Love Sunday Magazine
Varicose Veins are a condition we often associate with old ladies but they can actually strike at almost any age, from 18 upwards, althought it’s when we get older that they can cause pain and discomfort.
What are they?
Varicose veins occur when small valves inside the veins – which carry the blood towards the heart – stop working properly. The blood then collects and pools in the vein, eventually causing it to swell and become enlarged. They’re often blue or purple in appearance, and bulging below the surface of the skin. They can become inflamed and painful, cause itching, and in the worst case scenarios, lead tot he development of ulcers.
Here’s where we get to the bottom of th most common myths about varicose veins…
They are caused by standing up for too long or crossing your legs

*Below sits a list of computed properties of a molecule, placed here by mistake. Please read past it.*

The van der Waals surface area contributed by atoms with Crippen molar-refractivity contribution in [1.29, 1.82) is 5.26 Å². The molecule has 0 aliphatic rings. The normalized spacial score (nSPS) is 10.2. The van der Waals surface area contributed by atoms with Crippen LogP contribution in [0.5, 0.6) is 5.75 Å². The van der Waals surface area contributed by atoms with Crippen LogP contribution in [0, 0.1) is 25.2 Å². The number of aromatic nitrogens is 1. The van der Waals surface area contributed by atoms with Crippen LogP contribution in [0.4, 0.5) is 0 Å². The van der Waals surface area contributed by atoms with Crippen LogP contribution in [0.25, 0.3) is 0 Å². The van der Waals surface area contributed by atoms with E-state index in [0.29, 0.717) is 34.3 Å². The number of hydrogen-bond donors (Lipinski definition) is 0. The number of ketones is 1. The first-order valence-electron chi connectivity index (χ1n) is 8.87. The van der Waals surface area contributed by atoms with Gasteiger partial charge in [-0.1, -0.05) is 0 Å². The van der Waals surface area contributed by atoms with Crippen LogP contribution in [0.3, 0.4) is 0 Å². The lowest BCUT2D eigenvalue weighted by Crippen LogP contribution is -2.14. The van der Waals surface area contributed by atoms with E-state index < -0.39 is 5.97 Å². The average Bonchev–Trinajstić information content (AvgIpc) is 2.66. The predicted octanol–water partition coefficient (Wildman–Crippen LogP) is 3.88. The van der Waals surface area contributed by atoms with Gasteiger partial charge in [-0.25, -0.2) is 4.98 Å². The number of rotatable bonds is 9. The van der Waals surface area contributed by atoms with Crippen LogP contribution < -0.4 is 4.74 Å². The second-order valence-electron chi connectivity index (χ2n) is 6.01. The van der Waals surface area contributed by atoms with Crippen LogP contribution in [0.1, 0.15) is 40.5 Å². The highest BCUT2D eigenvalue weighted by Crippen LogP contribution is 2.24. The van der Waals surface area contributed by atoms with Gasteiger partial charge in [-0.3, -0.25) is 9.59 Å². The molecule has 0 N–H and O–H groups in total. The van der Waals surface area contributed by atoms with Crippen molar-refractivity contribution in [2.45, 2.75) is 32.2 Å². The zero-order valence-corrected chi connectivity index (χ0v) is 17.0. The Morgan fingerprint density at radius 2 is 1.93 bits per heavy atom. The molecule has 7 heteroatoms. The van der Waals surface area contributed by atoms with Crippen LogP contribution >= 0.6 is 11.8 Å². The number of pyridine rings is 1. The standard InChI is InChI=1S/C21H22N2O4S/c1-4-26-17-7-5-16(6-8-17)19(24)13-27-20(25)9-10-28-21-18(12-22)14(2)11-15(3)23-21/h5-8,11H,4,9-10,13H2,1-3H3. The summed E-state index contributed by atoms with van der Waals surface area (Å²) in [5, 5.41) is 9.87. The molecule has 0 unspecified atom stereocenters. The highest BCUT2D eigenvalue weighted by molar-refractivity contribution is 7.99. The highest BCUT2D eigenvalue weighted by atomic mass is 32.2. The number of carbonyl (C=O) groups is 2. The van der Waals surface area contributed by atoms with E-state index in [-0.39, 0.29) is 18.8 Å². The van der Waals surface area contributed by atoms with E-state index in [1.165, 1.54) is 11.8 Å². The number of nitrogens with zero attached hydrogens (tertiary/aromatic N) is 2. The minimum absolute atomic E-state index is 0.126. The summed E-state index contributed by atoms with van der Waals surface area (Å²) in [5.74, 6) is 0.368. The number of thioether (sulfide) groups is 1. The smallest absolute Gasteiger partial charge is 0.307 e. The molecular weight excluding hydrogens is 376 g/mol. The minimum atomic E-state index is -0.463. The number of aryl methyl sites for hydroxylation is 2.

FALSE – Mr Constantinos Kyriakides, consultant vascular surgeon at The Private Clinic of Harley Street, states that this is not necessarily true. ‘There is no real evidence that standing for a long time can cause, or trigger, varicose veins. Neither do wearing high heels, or sitting with your legs crossed – although that isn’t great for your circulation. People who sit down a lot at work shoudl try and walk around regularly or do exercises like flexing the calf muscle.’
It’s all in the genes
TRUE – ‘In nine out of ten patients I see, varicose veins run in the family. Pregnancy is also a factor. In around 10% of female patients, pregnancy is either a direct cause, or a trigger,’ says Mr Kyriakides. ‘As the baby passes through the pelvis, it presses on the veins down below.’ He also adds that obesity can be a contributing cause.
Having varicose veins means you’re more at risk of having DVT
MAYBE – ‘If you’ve had varicose veins for a while,’ explains Mr Kyriakides, ‘there are a number of complications that can develop, including ulcers, and something called thrombophlebitis – this is where the vein inflammation can develop into a blood clot. There is an increased incidence in people who have varicose veins to develop DVT but it’s not a common enough occurence for a link to be made.’